Garmin uses the same Connect app across all of its fitness devices. One of reviews editor Alastair Stevenson’s complaints when reviewing the Garmin Forerunner 735XT was how convoluted and hard to navigate the app could be. Despite the Vivomove tracking considerably fewer activities than the 735XT, the app experience can feel just as confusing, as it uses the same interface.
While the Vivomove only tracks steps and sleep, there’s still a breadth of information and data tucked away – it can just be hard to find. The dark interface isn’t the most attractive, either, with information presented in a slightly overwhelming manner. Still, given some time to dig around, there are useful seven-day and month-long overviews of activities so you can see patterns emerge around activity and sleep.
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There’s no background syncing, so you need to manually sync the Vivomove with the app by pairing the devices. Most activity trackers, such as the Misfit Ray or Fitbit Charge HR, will automatically pair and begin syncing as soon as you open the app. Once syncing does begin, it can also be a little slow to complete.
As for tracking, whether running or sleeping, everything is automated. There’s zero need to ever interact with the watch itself, aside from changing the time. It means you can leave the Vivomove on and completely forget about it.
Over the course of a normal day there was about a 200-step difference compared to the Jawbone UP3 I wore simultaneously. Not the biggest difference I’ve seen considering the wildly different algorithms manufacturers use. Garmin Connect can be set to automatically adjust your step goal based on your activity levels.
There was a much bigger disparity when I went for a lunchtime run. The Jawbone UP3 logged a 5.78km run automatically, compared to 4.53km with the Garmin Vivomove. Having ran the route before using GPS, it’s much closer to 5km in reality, so the Vivomove was the more accurate of the two, although still questionably off the pace.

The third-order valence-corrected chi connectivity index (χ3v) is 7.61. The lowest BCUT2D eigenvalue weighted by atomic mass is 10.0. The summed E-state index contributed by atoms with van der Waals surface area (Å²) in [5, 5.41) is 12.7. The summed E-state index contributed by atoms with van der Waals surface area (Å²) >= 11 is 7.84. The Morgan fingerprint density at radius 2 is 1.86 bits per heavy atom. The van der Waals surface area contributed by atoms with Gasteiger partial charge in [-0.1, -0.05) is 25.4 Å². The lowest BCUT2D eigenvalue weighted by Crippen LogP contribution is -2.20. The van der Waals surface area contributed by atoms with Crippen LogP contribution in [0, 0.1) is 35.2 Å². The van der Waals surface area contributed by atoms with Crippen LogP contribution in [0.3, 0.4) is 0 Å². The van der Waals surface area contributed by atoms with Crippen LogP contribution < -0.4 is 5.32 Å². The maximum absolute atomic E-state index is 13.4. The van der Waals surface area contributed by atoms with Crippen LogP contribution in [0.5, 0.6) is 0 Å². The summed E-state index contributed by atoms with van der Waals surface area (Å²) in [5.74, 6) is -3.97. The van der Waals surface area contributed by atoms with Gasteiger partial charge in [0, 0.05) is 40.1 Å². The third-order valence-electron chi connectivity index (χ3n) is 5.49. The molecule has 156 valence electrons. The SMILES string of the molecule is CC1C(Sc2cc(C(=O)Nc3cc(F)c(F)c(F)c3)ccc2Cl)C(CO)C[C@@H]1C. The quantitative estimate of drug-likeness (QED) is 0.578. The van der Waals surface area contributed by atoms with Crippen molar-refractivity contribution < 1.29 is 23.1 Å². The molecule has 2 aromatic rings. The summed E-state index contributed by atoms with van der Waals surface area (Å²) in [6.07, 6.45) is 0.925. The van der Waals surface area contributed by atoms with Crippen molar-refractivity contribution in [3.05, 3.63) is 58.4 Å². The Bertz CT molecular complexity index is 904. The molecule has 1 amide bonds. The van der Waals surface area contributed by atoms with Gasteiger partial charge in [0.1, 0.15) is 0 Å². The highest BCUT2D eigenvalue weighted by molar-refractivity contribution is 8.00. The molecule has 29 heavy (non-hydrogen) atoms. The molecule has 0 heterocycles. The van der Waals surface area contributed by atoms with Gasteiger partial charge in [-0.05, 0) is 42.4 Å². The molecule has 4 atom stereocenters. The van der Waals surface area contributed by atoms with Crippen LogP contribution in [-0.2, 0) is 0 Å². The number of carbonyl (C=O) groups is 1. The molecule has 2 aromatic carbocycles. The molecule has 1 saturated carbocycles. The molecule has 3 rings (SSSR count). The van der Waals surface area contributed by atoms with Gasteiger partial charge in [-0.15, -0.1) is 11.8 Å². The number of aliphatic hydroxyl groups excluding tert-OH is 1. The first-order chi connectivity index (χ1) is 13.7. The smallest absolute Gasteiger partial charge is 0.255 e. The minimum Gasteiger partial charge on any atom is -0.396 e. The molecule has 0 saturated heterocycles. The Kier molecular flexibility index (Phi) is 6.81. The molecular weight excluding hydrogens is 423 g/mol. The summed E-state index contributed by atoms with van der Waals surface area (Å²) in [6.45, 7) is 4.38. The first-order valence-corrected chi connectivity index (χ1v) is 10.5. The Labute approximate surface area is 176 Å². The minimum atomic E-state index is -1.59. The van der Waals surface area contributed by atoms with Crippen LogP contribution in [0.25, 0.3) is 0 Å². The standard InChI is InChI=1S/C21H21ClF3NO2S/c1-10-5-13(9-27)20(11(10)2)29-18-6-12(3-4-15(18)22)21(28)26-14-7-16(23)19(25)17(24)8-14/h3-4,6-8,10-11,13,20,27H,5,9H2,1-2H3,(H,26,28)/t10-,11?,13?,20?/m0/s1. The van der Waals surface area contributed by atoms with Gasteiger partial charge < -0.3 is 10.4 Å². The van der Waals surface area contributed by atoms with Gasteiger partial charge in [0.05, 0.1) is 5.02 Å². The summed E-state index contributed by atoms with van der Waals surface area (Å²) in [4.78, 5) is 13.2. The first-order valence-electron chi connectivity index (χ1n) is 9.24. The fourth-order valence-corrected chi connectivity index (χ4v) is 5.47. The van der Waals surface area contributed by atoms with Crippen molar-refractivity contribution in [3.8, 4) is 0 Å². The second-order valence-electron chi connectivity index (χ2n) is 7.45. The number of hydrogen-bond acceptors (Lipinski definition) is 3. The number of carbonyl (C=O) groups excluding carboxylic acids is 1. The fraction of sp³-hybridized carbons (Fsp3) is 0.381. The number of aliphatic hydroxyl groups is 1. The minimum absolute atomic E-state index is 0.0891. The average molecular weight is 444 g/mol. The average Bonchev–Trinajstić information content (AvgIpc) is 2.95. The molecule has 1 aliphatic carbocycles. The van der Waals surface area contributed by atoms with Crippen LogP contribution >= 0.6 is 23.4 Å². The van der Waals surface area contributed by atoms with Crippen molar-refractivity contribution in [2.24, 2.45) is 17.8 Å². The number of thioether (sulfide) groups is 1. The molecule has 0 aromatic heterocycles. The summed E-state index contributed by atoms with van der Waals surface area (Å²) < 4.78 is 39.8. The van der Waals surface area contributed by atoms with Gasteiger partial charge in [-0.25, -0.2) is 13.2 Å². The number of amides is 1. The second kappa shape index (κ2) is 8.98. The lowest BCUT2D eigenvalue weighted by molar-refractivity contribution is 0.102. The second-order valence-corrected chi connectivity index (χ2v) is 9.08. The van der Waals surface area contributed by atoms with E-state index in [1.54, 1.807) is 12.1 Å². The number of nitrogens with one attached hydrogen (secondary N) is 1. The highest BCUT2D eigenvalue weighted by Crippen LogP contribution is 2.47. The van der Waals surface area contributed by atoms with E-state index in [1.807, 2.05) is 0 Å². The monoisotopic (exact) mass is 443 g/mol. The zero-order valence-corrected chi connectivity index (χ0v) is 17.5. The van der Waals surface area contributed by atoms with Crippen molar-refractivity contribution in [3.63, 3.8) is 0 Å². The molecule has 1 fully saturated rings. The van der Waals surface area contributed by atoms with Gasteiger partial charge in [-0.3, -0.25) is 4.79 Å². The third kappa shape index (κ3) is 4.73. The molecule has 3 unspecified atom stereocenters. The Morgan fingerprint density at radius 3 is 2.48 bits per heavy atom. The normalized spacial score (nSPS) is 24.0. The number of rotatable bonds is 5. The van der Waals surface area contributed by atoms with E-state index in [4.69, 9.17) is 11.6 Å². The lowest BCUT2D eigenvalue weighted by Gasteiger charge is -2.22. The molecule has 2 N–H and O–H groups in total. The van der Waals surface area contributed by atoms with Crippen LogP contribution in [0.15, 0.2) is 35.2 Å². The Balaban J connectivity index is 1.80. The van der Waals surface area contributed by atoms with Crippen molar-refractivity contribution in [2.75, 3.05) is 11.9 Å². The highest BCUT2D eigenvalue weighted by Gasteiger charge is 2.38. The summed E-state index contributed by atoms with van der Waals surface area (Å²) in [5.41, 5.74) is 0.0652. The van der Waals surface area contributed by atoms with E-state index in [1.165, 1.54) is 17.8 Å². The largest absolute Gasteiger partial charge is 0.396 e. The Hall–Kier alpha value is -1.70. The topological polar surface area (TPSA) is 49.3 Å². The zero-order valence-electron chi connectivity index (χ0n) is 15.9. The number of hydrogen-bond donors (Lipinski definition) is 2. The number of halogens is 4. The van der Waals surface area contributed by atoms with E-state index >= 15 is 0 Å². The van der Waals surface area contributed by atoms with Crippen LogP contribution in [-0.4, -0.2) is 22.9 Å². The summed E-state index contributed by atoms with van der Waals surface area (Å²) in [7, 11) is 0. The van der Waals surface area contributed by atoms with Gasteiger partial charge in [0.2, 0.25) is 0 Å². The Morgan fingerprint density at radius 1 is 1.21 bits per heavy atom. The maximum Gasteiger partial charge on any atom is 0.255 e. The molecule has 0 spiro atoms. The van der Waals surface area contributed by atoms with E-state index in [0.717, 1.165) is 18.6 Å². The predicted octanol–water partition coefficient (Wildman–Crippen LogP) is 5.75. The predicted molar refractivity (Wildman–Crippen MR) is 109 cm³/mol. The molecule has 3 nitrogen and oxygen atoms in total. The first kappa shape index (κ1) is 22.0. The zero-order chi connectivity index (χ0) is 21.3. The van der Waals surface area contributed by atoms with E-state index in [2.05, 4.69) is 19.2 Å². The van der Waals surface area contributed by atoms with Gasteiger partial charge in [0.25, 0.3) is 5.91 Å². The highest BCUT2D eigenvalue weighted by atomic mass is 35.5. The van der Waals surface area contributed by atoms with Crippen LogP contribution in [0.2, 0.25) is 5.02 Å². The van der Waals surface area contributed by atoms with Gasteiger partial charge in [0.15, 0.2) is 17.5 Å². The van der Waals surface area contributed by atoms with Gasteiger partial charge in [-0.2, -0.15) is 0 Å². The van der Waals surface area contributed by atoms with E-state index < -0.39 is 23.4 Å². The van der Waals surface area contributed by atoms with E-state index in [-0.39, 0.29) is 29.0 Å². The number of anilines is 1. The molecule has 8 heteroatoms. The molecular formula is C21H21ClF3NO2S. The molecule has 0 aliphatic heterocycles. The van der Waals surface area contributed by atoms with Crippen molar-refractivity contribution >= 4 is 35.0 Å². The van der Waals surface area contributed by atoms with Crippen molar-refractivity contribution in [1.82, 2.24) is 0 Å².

The Vivomove can be used for treadmill running, too, as the accelerometer is able to track distance. One area where the Withings Activité has the edge is that it can track swimming. While the Vivomove is 5ATM rated, so you can go to depths of 50m, it doesn’t actually track laps. You also won’t want to expose one with a leather strap to water for prolonged periods.
Sleep tracking was incredibly accurate, practically to the minute that I nodded off and arose the following morning. The sleep graph is broken down into deep, light and awake and, usefully, you can also view a graph mapping your movement level throughout the night. You’re able to then pinpoint when you toss and turn the most. It’s just a shame that the lack of a vibration motor rules out a silent alarm feature.
Garmin Vivomove – Battery and charging
The Vivomove uses a regular CR2025 coin cell battery and this should last for around a year. This is great, as you can then put the watch on and never have to take it off. There’s nothing worse than having to constantly charge an activity tracker, so this is a major positive.
Should I buy the Garmin Vivomove?
If you favour a stylish design and want an activity tracker you can put on and largely forget about, the Garmin Vivomove is a good choice. However, the Withings Activité Pop or Activité Steel are more fully featured, cheaper, and arguably have a sleeker, more unisex design. Withings’ inclusion of a silent alarm is useful, too. The Activité range is still our go-to recommendation for a watch-alike tracker.
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A decent fitness tracker masquerading as a stylish traditional watch.